Withdrawal from codeine depends on a number of factors, including the typical dosing, the duration of use and the ability to rapidly metabolize codeine into morphine. Withdrawal symptoms are similar to other opioids, especially morphine.

Opioid withdrawal symptoms can include:

  • Restlessness
  • Tearing eyes
  • Runny nose
  • Yawning
  • Sweating
  • Chills
  • Muscle aches
  • Dilated pupils
  • Nausea
  • Loss of appetite
  • Vomiting
  • Diarrhea
  • Irritability, anxiety
  • Increased blood pressure, heartbeat or breathing

Codeine withdrawal stabilization, also known as detoxification or detox, is usually done in a similar way as other opioid withdrawal treatment. In general, the opioid withdrawal stabilization procedures resemble those used for withdrawal from sedatives: longer-acting opioid are substituted for shorter-acting ones and the patient is stabilized on the longer-acting opioid medication, such as Suboxone. The patient will be most uncomfortable during the first one to three days of the opioid withdrawal phase, so a combination of clonidine (an alpha-adrenergic agonist), a sedative such as phenobarbital, and a non-steroidal anti-inflammatory such as Motrin (generic name ibuprofen) is frequently combined with the longer-acting opioid to help make the patient more comfortable for the first two to three days of the conversion to Suboxone. Usually after day three of the correct dose of Suboxone, a patient’s opioid withdrawal symptoms and cravings have almost completely subsided.

Treatment options for Codeine addiction

Most opioid users need help getting clean and require residential drug treatment. Few people can safely stop using without a certified detoxification and completing an evidence-based addiction treatment program.

Withdrawal and recovery from codeine addiction is most effectively accomplished under the supervision of board-certified medical professionals, who are able to assist with the intense cravings for the drug, along with dangerous withdrawal symptoms, such as disturbed sleep patterns, high blood pressure, abnormal heart rate, nausea, vomiting and diarrhea, muscle aches and flu-like symptoms.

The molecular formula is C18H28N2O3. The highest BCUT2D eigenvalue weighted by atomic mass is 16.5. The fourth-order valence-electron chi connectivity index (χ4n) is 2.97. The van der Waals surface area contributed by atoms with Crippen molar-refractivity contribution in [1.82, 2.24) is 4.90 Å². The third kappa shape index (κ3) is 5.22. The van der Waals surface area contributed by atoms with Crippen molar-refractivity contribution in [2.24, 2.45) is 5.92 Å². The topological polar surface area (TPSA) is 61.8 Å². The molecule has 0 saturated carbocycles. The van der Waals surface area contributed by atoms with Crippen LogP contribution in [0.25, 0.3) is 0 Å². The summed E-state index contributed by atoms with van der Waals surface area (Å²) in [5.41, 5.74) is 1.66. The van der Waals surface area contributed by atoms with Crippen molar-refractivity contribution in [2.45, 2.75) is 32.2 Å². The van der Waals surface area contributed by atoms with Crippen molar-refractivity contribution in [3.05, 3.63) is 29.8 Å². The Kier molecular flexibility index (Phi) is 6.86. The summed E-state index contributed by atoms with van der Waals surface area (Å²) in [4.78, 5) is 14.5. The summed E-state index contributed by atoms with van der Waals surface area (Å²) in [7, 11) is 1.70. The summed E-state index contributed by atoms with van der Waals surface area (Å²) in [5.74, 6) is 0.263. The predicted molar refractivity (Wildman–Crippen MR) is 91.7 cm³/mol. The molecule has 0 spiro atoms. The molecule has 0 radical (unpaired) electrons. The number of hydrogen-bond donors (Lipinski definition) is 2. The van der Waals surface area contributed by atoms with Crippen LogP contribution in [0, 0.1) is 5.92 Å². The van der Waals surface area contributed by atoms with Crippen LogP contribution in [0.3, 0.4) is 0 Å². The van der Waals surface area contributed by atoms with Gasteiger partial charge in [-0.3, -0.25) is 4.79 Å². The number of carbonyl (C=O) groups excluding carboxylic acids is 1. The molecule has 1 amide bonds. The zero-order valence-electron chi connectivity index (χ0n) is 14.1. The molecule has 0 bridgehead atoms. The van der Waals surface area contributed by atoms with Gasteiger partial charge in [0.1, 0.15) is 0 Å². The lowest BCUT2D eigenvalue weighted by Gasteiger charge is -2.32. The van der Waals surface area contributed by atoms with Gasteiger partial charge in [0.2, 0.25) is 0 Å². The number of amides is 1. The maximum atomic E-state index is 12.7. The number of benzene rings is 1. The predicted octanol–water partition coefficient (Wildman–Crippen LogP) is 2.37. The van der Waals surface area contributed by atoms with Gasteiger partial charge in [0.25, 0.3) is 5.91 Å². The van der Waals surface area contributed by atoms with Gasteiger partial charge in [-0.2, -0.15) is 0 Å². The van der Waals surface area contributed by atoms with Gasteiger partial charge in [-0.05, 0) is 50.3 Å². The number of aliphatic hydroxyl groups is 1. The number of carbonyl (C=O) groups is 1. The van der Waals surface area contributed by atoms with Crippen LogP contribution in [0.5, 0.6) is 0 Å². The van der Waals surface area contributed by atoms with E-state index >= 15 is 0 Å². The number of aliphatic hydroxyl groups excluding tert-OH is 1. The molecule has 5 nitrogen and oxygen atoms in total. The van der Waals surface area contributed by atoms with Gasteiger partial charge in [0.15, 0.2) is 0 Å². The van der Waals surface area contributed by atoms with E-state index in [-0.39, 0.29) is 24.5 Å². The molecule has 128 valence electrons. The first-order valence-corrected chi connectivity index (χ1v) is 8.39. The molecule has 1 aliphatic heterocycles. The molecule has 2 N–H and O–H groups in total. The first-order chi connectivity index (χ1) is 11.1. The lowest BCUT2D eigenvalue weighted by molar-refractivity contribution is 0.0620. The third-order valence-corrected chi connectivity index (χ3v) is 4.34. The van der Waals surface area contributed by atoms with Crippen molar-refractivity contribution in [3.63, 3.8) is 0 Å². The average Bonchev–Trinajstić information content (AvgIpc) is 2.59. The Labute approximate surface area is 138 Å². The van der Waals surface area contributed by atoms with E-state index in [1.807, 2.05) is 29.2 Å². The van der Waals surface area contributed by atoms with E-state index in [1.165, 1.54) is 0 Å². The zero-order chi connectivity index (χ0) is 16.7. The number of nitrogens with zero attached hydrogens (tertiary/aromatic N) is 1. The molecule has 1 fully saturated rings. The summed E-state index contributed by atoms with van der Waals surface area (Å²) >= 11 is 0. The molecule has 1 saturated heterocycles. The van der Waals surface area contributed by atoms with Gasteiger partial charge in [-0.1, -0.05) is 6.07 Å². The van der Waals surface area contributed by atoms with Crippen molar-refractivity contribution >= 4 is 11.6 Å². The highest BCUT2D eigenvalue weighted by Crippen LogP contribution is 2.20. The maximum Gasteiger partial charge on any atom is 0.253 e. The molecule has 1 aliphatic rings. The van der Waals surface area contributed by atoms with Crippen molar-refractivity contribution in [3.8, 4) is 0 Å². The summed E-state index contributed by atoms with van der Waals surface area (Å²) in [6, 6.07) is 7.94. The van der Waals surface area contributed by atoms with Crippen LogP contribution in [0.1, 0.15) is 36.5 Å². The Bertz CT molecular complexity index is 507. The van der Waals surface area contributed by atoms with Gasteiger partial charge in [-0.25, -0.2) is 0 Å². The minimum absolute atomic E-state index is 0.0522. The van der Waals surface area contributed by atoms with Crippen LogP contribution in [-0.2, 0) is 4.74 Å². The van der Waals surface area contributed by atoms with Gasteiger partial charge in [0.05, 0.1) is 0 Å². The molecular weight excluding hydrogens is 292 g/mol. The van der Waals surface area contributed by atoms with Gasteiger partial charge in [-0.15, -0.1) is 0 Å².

Typically, codeine abusers go through a detoxification program — or withdrawal stabilization — before beginning a long-term treatment program. Patients can be prescribed anti-addiction medications to lessen the withdrawal symptoms.

The supervised drug and alcohol detox process alone is not a cure for opioid addiction. A comprehensive, personalized addiction treatment program, like the program at Enterhealth, is crucial for a successful recovery. A combination of therapeutic and pharmacological addiction treatment can help those with opioid addiction regain a stable and productive life and address the underlying issues creating the desire to use. Research shows that integrating both types of treatment is the most effective approach to restoring a degree of normal function to the brain — and provide a more positive, life-long outcome.

Effective behavioral treatments for opioid addiction can be administered in a residential or outpatient setting after withdrawal stabilization. A treatment plan may include:

  • Individual counseling
  • Group therapy
  • Family therapy sessions
  • Intensive Outpatient Programs (IOP)
  • Nutrition, wellness and stress management treatment services

Anti-addiction medications approved for opioid addiction treatment work through the same receptors in the brain that codeine affects. Medications such as Suboxone (buprenorphine) and Vivitrol (naltrexone), block the effects of codeine, reduce cravings and allow healing to continue. These medicines treat opioid addiction through the same receptors as the addictive drug, but are safer and less likely to result in addiction.

Opioid addiction recovery with Enterhealth

People suffering from codeine addiction may feel hopeless, but they are not alone. Enterhealth Ranch and Enterhealth Outpatient Center of Excellence can help you or a loved one begin recovery at our 43-acre residential codeine addiction treatment center just north of Dallas-Fort Worth in Texas, and our outpatient codeine addiction treatment center located in the Preston Center area of Dallas.

At Enterhealth, our goal is to treat the whole person for a lifetime. We offer a better chance to recover through our advanced, evidence-based treatment approach, designed and administered by board-certified addiction psychiatrists, physicians and other experts, that is proven to be more effective than traditional twelve-step approaches.